Walker: It’s also important to note that we have a daily crime log, which is available online as well as in hard copy. All incidents that UCPD responds to are listed there. Even if an alert is not issued because it didn’t meet the criteria, it’s still listed on the log, so the public is informed that the incident occurred.

There have been some crimes reported in the press that did not receive a security alert, why is that?

Lynch: In addition to the criteria we previously mentioned as to why some incidents may not warrant an alert, it’s important to note that, not everyone calls UCPD; some people call CPD. Therefore, there are incidents where UCPD is not even aware that the crime occurred. It may not have been reported to us, which is why we would encourage community members who have an interest to take advantage of the resources available from CPD as their primary agency and their local elected officials.

In the past, some community members have expressed concern over the amount of transparency from the UCPD and the ways in which police officers interact with the community. Can you talk about what you have done to address this?

Lynch: Regarding increasing transparency, we’ve done a lot. To start, our website has much more detailed information on traffic and field stops. In the past, information on traffic stops was reported and posted on the Illinois Department of Transportation website in the aggregate, which was hard to navigate. Now our data are in a user-friendly format, with information about each individual stop, including location, race, gender, reason for the stop, the disposition, whether there was a search conducted and the cause. We’re also providing general information regarding the UCPD—everything from how the police department receives its authority to training requirements. We are releasing arrest records upon request. And now, the UCPD’s general orders are available for review, in person, by appointment. The general orders are available with the exception of those that would have a potential impact on public safety or an investigation, which is the same exception that municipalities make with their general orders.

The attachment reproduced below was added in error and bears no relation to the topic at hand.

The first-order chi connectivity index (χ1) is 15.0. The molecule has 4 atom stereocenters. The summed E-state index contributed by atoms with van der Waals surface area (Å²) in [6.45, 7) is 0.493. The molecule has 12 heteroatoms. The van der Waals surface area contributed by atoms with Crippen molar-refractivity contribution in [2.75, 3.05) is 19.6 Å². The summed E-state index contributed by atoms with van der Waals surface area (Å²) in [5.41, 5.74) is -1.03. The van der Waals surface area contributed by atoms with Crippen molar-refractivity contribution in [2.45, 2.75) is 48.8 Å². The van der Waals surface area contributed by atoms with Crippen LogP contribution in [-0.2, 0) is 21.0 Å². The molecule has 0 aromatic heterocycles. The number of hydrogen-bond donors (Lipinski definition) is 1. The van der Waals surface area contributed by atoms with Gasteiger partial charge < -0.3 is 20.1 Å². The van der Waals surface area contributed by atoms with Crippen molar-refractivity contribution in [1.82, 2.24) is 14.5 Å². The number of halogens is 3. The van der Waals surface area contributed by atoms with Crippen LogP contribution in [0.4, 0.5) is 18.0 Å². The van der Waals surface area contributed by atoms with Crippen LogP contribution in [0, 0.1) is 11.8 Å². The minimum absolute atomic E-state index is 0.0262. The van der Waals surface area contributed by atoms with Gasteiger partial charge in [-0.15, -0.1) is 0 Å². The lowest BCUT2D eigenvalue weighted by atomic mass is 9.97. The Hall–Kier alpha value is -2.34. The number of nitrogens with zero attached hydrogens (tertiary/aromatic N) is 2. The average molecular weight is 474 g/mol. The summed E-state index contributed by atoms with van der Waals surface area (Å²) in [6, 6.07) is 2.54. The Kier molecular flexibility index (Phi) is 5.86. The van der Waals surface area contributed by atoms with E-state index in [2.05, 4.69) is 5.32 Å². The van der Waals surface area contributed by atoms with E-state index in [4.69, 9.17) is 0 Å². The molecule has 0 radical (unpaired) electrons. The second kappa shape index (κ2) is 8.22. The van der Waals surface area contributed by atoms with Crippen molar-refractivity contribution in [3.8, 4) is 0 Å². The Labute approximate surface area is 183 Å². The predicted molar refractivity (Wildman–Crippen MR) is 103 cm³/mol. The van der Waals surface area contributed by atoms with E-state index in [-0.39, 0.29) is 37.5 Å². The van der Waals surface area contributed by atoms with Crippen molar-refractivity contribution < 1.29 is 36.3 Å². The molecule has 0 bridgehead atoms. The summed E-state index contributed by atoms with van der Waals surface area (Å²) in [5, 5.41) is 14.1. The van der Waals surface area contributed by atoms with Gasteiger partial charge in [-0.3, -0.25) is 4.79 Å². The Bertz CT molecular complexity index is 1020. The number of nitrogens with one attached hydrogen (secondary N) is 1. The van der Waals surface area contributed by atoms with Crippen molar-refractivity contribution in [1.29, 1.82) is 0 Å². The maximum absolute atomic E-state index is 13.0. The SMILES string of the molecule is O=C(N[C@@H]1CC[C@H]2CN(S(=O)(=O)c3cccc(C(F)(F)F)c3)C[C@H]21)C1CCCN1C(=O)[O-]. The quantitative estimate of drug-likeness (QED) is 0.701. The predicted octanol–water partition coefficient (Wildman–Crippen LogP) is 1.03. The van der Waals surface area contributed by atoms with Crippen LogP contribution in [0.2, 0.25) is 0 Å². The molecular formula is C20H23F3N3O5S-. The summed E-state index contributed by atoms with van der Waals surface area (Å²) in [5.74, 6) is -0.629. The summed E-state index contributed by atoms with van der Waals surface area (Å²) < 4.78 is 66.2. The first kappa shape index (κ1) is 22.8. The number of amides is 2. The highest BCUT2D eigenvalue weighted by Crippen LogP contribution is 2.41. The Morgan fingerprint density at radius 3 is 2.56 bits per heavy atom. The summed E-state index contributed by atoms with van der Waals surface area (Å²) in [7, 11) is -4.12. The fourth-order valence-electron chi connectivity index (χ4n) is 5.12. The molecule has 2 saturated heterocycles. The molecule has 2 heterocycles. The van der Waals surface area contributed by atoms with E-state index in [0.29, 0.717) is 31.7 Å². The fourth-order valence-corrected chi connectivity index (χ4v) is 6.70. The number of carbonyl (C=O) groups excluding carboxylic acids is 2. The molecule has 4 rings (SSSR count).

Walker: Giving all of this information is extremely important for the public to understand what happened in each case and why. There was an impression that UCPD officers were initiating the vast majority of the stops that occurred on the street. However, the data show that the majority of these stops are in response to calls from the community. These calls range from someone seeing a pedestrian pulling door handles on cars, to seeing an alleged drug sale, to a report of loud music, etc. Officer-initiated stops occur from witnessing behavior that raises reasonable suspicion and/or observing a direct violation that poses a safety risk. Although some people were worried that we were disproportionally stopping African Americans, that is not the case. The numbers are shaped by the racial distribution of the mid-South Side.